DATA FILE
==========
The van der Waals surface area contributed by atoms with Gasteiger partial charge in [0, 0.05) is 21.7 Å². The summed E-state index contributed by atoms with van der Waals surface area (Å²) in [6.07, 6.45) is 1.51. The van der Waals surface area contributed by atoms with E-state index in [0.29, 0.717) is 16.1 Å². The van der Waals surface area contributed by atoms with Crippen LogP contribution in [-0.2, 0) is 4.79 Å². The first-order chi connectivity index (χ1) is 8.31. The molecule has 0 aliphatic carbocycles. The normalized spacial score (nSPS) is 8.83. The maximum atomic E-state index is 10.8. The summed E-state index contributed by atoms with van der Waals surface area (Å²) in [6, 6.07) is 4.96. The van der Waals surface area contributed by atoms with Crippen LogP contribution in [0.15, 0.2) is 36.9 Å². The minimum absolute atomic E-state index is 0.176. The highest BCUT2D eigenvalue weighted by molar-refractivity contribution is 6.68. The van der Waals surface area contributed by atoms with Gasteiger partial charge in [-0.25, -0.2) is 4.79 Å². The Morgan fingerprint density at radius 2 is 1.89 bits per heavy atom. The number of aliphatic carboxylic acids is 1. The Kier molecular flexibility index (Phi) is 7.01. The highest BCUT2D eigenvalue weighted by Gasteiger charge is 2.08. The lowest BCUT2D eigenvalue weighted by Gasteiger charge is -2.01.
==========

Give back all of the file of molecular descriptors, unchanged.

The van der Waals surface area contributed by atoms with Gasteiger partial charge in [0, 0.05) is 21.7 Å². The summed E-state index contributed by atoms with van der Waals surface area (Å²) in [6.07, 6.45) is 1.51. The van der Waals surface area contributed by atoms with E-state index in [0.29, 0.717) is 16.1 Å². The van der Waals surface area contributed by atoms with Crippen LogP contribution in [-0.2, 0) is 4.79 Å². The first-order chi connectivity index (χ1) is 8.31. The molecule has 0 aliphatic carbocycles. The normalized spacial score (nSPS) is 8.83. The maximum atomic E-state index is 10.8. The summed E-state index contributed by atoms with van der Waals surface area (Å²) in [6, 6.07) is 4.96. The van der Waals surface area contributed by atoms with Crippen LogP contribution in [0.15, 0.2) is 36.9 Å². The minimum absolute atomic E-state index is 0.176. The highest BCUT2D eigenvalue weighted by molar-refractivity contribution is 6.68. The van der Waals surface area contributed by atoms with Gasteiger partial charge in [-0.25, -0.2) is 4.79 Å². The Morgan fingerprint density at radius 2 is 1.89 bits per heavy atom. The number of aliphatic carboxylic acids is 1. The Kier molecular flexibility index (Phi) is 7.01. The highest BCUT2D eigenvalue weighted by Gasteiger charge is 2.08. The lowest BCUT2D eigenvalue weighted by Gasteiger charge is -2.01.